Business email compromise (BEC), Whaling attack, CEO fraud … many different terms to describe a phishing scam where the attacker attempts to impersonate high profile executives.
The attack usually starts with a brief email pretending to come from a C-level executive. “Are you in the office?” is a typical approach.
If the victim replies, then the attacker knows that his email slipped through the defenses and that the victim didn’t spot the scam. The attack can now proceed toward the final target: a wire transfer or divulging sensitive data.
From an email security perspective, this kind of attack is particularly difficult to block because the emails do not have links or attachments, they are brief, the messages use a semantic that is common in business emails.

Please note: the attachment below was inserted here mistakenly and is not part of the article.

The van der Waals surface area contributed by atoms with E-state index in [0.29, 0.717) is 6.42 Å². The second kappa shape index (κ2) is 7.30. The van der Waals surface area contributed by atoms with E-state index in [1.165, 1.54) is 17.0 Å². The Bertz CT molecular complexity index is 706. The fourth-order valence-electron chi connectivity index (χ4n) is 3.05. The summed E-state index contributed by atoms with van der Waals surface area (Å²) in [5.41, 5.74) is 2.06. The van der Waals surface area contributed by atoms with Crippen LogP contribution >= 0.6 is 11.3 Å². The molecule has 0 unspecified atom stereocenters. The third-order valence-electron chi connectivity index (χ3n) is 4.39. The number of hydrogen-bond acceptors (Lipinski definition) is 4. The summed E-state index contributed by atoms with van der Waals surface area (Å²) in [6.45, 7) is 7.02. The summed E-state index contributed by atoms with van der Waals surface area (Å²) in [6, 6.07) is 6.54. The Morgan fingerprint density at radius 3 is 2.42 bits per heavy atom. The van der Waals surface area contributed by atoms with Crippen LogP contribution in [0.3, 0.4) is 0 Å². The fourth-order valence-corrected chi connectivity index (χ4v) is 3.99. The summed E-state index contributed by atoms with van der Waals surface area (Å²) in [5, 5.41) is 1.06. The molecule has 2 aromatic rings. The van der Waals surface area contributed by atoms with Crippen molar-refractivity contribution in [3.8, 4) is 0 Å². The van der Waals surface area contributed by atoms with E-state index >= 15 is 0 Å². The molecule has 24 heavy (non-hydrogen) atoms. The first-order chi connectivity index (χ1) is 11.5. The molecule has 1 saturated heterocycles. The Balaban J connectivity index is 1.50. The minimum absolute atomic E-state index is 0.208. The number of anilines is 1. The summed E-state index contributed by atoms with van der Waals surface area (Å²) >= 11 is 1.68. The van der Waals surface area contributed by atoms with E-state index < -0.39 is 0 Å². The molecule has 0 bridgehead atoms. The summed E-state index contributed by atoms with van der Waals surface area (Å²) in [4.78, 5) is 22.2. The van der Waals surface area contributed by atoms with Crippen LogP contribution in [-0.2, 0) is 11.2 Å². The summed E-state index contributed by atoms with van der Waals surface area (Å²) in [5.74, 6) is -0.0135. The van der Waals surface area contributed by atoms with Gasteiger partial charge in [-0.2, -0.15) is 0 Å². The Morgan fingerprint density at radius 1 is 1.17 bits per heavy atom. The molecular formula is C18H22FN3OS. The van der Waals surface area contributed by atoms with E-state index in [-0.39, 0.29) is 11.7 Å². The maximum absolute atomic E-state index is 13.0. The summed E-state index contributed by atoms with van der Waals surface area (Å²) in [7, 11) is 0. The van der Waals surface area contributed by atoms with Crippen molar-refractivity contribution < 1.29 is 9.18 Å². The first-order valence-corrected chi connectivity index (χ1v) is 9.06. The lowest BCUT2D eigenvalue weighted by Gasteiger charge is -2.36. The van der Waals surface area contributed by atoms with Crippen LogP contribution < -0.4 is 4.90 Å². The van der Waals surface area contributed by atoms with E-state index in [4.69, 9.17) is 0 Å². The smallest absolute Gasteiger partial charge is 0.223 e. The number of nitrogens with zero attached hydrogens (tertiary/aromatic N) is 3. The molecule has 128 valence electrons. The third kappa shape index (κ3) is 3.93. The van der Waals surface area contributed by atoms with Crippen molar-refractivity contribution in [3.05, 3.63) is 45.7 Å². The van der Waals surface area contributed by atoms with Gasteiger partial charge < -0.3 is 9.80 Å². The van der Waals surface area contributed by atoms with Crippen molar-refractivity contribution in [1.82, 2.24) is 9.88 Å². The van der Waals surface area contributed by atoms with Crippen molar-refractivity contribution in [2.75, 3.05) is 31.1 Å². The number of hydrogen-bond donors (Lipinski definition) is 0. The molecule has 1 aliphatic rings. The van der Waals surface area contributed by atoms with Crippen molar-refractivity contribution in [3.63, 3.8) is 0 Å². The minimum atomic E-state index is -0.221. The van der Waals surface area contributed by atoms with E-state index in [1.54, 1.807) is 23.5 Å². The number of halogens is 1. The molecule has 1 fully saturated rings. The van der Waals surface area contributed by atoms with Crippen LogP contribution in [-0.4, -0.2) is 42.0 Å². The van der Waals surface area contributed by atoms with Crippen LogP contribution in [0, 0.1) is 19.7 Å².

The number of these attacks is quickly rising and it is reaching companies of all sizes. It is also being semi-automated, at least for the initial email approach. Huge losses have been caused by this type of targeted attacks.
Libraesva designed a specific engine in order to intercept these attacks. The required configuration is minimal: the names and the legit email addresses of the company executives. Email addresses on external email providers are supported as long as the emails are DKIM-signed in order to protect against spoofing.
Impersonation can be performed by leveraging a wide range of techniques, both technical and social. Name similarities, domain similarities and more subtle technical tricks are all checked by our engine. Knowing the legit names and email addresses of the C-level executives, the engine can perform deep content analysis that would not be feasible to be performed on all messages.